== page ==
Year: 1976
Studio: MGM
Director: Sidney Lumet
Producer: Sidney Lumet
Writer: Paddy Chayefsky
Cast: Faye Dunaway, William Holden, obert Duvall, Peter Finch, Ned Beatty, Beatrice Straight
One of the best movies about business ever made - let alone the TV business. It's got it all; a scruples-free, pathologically driven programming executive who'll do anything to get the to top (Dunaway), the corporate hatchet man whose allegiance is to the board rather than the truth (Duvall), the jaded newsman overwhelmed by the new world where corporate guys are allowed to tell them what to do (Holden).

Throw in some of the best performances on film (including Beatrice Straight - Dr Lesh out of Poltergeist - winning an Oscar despite being on screen for less than two minutes total) and you have a timeless mantra for our times made 30 years ago.

It starts like a modern fable you think will be far removed from reality - when news anchor Howard Beale (Finch, in his last performance for which he won the Oscar posthumously) has descended far from his former glory and it's left to his old friend and news boss Max Schumacher (Holden) to can him when the ratings dive and the moneymen start getting twitchy.

In a move straight out of a seemingly far dumber movie, a despairing Howard goes on air to announce that he'll shoot himself in the head on his last night on air.

The fallout is immediate and everyone from Max to Hackett (Duvall), the company man from the corporation who owns the network, goes into some sort of damage control.

Two things start to happen after the network puts Howard back on amid statements of stress from chronic overwork. He speaks the truth, telling viewers he's sick of the lies and leading the whole country in the iconic line 'I'm as mad as hell, and I'm not going to take it any more!'

It's a cry for action among an America going insane through the threats of spiralling oil prices, an unpopular foreign war, government corruption and streets turning into cesspools of crime and poverty (one of the reasons it's still so pertinent today).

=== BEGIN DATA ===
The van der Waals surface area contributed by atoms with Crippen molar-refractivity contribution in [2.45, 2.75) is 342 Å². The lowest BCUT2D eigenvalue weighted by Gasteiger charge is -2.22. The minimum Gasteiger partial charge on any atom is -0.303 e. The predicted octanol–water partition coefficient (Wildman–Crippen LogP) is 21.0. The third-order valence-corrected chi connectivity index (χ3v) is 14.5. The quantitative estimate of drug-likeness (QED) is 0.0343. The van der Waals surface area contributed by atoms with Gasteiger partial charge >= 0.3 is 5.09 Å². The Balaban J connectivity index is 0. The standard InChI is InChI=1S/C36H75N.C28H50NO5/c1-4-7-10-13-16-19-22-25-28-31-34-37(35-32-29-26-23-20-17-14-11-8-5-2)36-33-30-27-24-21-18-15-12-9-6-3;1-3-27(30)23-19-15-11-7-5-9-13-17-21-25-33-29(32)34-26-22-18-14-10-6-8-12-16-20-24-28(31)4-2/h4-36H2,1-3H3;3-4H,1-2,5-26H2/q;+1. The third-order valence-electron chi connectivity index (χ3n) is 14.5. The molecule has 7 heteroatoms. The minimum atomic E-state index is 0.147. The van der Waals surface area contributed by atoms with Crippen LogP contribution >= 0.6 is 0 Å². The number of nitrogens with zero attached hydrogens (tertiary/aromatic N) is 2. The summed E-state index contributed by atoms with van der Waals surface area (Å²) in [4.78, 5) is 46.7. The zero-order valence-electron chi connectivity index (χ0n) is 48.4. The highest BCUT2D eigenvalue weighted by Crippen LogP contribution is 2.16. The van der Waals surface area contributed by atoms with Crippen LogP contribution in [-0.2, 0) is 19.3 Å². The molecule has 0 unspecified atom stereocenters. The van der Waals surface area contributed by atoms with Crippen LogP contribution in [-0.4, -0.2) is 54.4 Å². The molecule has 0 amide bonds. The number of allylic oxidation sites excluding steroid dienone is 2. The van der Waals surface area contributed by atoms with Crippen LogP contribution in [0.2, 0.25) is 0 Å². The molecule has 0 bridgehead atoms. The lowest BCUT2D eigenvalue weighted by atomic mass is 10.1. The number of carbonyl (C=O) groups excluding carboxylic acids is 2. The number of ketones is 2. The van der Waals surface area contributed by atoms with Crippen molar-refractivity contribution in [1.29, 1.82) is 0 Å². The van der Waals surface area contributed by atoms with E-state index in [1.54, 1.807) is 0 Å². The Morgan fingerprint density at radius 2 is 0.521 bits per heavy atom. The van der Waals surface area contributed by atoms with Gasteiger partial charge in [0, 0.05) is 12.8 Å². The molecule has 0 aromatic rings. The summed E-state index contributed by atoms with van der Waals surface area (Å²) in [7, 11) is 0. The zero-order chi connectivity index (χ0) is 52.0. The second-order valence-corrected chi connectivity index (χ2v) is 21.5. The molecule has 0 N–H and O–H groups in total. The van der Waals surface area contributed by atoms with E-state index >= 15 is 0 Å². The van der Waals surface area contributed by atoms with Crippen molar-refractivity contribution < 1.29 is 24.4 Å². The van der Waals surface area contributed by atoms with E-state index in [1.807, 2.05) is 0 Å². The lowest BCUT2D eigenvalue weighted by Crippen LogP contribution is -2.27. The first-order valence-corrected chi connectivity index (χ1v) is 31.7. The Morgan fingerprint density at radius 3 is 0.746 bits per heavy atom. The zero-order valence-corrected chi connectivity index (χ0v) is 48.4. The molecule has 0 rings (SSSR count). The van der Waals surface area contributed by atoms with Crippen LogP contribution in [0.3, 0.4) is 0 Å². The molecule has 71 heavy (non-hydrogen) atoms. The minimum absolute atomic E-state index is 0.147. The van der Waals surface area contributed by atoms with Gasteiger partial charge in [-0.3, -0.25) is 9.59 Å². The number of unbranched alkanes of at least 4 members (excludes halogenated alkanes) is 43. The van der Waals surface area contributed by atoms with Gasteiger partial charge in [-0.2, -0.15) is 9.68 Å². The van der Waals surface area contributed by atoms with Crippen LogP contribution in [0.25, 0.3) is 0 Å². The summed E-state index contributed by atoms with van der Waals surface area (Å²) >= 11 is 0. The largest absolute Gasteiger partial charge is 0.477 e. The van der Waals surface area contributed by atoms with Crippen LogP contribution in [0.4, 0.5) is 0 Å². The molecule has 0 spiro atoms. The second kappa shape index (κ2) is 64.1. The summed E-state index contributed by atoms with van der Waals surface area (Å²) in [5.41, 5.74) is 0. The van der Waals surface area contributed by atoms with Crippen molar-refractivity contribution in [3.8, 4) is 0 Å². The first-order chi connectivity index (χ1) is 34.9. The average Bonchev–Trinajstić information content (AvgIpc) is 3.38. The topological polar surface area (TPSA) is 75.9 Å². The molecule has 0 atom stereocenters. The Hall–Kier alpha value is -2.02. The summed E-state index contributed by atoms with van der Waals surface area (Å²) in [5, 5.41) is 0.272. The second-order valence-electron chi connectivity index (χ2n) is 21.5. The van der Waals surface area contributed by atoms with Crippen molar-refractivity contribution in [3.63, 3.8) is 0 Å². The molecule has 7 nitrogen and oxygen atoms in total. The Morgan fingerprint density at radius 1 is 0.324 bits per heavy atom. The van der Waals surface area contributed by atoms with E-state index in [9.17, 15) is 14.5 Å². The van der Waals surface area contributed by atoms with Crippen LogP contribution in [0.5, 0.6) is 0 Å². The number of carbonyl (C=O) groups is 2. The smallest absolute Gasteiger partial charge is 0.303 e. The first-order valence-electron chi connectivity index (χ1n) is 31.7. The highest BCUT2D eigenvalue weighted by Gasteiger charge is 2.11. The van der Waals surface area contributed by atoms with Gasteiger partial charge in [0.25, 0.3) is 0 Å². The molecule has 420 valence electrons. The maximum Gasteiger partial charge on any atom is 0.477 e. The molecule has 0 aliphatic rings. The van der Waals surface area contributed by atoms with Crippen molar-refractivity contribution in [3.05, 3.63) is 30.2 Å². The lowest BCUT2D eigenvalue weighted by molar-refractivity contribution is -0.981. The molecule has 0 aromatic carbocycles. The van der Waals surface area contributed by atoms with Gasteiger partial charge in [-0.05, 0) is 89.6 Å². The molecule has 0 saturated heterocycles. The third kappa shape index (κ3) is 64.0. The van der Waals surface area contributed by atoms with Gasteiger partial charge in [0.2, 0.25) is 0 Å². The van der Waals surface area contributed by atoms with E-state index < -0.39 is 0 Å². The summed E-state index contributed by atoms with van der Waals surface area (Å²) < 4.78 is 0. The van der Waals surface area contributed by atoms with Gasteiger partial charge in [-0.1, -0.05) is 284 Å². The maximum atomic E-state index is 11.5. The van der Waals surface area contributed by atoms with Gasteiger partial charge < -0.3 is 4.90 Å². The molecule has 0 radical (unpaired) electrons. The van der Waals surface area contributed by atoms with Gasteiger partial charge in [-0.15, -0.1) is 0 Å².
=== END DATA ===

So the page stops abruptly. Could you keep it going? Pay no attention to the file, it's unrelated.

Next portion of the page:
The other thing that happens is that when the public listens, one woman takes their pulse and convinces the network it could be a goldmine for ratings - ruthless programmer Diana (Dunaway), who not only becomes Max's extramarital lover but tells him point blank his kind has had their day and she'll have his job before long.

Howard becomes a sensation, ratings go through the roof, Diana programs increasingly sensationalist TV from increasingly dubious sources (the irony of watching a troupe of gun-toting communist revolutionaries sitting around going through contracts discussing international rights is priceless), Max tries to reign Howard in before his friend loses his mind, and TV goes down the tubes in a spiral that's led directly to Reality TV and infotainment.

For a story about the stifling of the truth, Lumet seems a born newsman, perfectly capturing the manic sensibilities and atmospheres these people surround themselves in. The dialogue is snappy, mature, lines cut off as people fight to interrupt each other and get their piece spoken in the fray.

Not only brilliant in every respect but essential viewing for anyone who's life is affected by the media.

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